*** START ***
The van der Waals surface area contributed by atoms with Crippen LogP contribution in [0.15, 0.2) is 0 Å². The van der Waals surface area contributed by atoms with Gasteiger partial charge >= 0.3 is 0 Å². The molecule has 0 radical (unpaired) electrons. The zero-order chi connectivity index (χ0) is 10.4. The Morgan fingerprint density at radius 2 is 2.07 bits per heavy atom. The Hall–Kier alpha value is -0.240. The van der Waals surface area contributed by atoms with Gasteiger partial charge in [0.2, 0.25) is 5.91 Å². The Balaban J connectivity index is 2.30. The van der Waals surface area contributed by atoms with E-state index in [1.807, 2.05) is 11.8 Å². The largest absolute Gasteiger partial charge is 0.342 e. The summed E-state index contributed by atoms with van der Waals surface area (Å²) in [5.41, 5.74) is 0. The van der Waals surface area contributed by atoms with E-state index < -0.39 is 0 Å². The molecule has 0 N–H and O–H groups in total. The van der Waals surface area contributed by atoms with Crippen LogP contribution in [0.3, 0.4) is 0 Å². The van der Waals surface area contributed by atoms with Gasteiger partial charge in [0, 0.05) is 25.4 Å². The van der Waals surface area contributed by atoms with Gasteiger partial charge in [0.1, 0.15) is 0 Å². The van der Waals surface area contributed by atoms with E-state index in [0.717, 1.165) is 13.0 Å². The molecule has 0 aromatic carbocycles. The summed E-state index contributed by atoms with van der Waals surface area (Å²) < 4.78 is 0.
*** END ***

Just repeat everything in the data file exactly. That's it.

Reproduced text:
The van der Waals surface area contributed by atoms with Crippen LogP contribution in [0.15, 0.2) is 0 Å². The van der Waals surface area contributed by atoms with Gasteiger partial charge >= 0.3 is 0 Å². The molecule has 0 radical (unpaired) electrons. The zero-order chi connectivity index (χ0) is 10.4. The Morgan fingerprint density at radius 2 is 2.07 bits per heavy atom. The Hall–Kier alpha value is -0.240. The van der Waals surface area contributed by atoms with Gasteiger partial charge in [0.2, 0.25) is 5.91 Å². The Balaban J connectivity index is 2.30. The van der Waals surface area contributed by atoms with E-state index in [1.807, 2.05) is 11.8 Å². The largest absolute Gasteiger partial charge is 0.342 e. The summed E-state index contributed by atoms with van der Waals surface area (Å²) in [5.41, 5.74) is 0. The van der Waals surface area contributed by atoms with E-state index < -0.39 is 0 Å². The molecule has 0 N–H and O–H groups in total. The van der Waals surface area contributed by atoms with Crippen LogP contribution in [0.3, 0.4) is 0 Å². The van der Waals surface area contributed by atoms with Gasteiger partial charge in [0, 0.05) is 25.4 Å². The van der Waals surface area contributed by atoms with Gasteiger partial charge in [0.1, 0.15) is 0 Å². The van der Waals surface area contributed by atoms with E-state index in [0.717, 1.165) is 13.0 Å². The molecule has 0 aromatic carbocycles. The summed E-state index contributed by atoms with van der Waals surface area (Å²) < 4.78 is 0.